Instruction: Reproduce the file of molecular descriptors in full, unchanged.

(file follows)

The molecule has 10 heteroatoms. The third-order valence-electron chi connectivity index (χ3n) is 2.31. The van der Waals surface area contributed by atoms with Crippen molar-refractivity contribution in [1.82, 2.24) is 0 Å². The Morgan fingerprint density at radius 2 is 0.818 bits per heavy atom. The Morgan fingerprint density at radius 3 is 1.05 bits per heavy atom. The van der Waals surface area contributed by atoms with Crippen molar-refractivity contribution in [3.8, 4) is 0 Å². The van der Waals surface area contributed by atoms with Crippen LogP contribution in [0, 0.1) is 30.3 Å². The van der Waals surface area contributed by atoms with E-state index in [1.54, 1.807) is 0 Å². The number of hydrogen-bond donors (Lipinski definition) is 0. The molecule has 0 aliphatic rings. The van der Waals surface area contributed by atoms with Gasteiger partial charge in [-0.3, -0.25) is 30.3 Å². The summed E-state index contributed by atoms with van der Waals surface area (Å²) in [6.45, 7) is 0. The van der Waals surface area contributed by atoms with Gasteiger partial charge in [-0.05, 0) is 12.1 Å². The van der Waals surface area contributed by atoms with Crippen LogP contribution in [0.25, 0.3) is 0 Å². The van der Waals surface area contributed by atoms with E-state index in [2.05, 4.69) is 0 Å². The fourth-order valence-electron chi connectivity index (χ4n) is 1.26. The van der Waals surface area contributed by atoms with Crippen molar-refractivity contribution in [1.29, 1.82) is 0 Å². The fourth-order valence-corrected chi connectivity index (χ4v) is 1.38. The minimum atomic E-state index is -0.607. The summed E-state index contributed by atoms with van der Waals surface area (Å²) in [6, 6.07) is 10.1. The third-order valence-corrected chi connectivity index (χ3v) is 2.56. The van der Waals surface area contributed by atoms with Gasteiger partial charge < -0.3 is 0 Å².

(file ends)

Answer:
The molecule has 10 heteroatoms. The third-order valence-electron chi connectivity index (χ3n) is 2.31. The van der Waals surface area contributed by atoms with Crippen molar-refractivity contribution in [1.82, 2.24) is 0 Å². The Morgan fingerprint density at radius 2 is 0.818 bits per heavy atom. The Morgan fingerprint density at radius 3 is 1.05 bits per heavy atom. The van der Waals surface area contributed by atoms with Crippen molar-refractivity contribution in [3.8, 4) is 0 Å². The van der Waals surface area contributed by atoms with Crippen LogP contribution in [0, 0.1) is 30.3 Å². The van der Waals surface area contributed by atoms with E-state index in [1.54, 1.807) is 0 Å². The number of hydrogen-bond donors (Lipinski definition) is 0. The molecule has 0 aliphatic rings. The van der Waals surface area contributed by atoms with Gasteiger partial charge in [-0.3, -0.25) is 30.3 Å². The summed E-state index contributed by atoms with van der Waals surface area (Å²) in [6.45, 7) is 0. The van der Waals surface area contributed by atoms with Gasteiger partial charge in [-0.05, 0) is 12.1 Å². The van der Waals surface area contributed by atoms with Crippen LogP contribution in [0.25, 0.3) is 0 Å². The van der Waals surface area contributed by atoms with E-state index in [2.05, 4.69) is 0 Å². The fourth-order valence-electron chi connectivity index (χ4n) is 1.26. The van der Waals surface area contributed by atoms with Crippen molar-refractivity contribution in [1.29, 1.82) is 0 Å². The fourth-order valence-corrected chi connectivity index (χ4v) is 1.38. The minimum atomic E-state index is -0.607. The summed E-state index contributed by atoms with van der Waals surface area (Å²) in [6, 6.07) is 10.1. The third-order valence-corrected chi connectivity index (χ3v) is 2.56. The van der Waals surface area contributed by atoms with Gasteiger partial charge < -0.3 is 0 Å².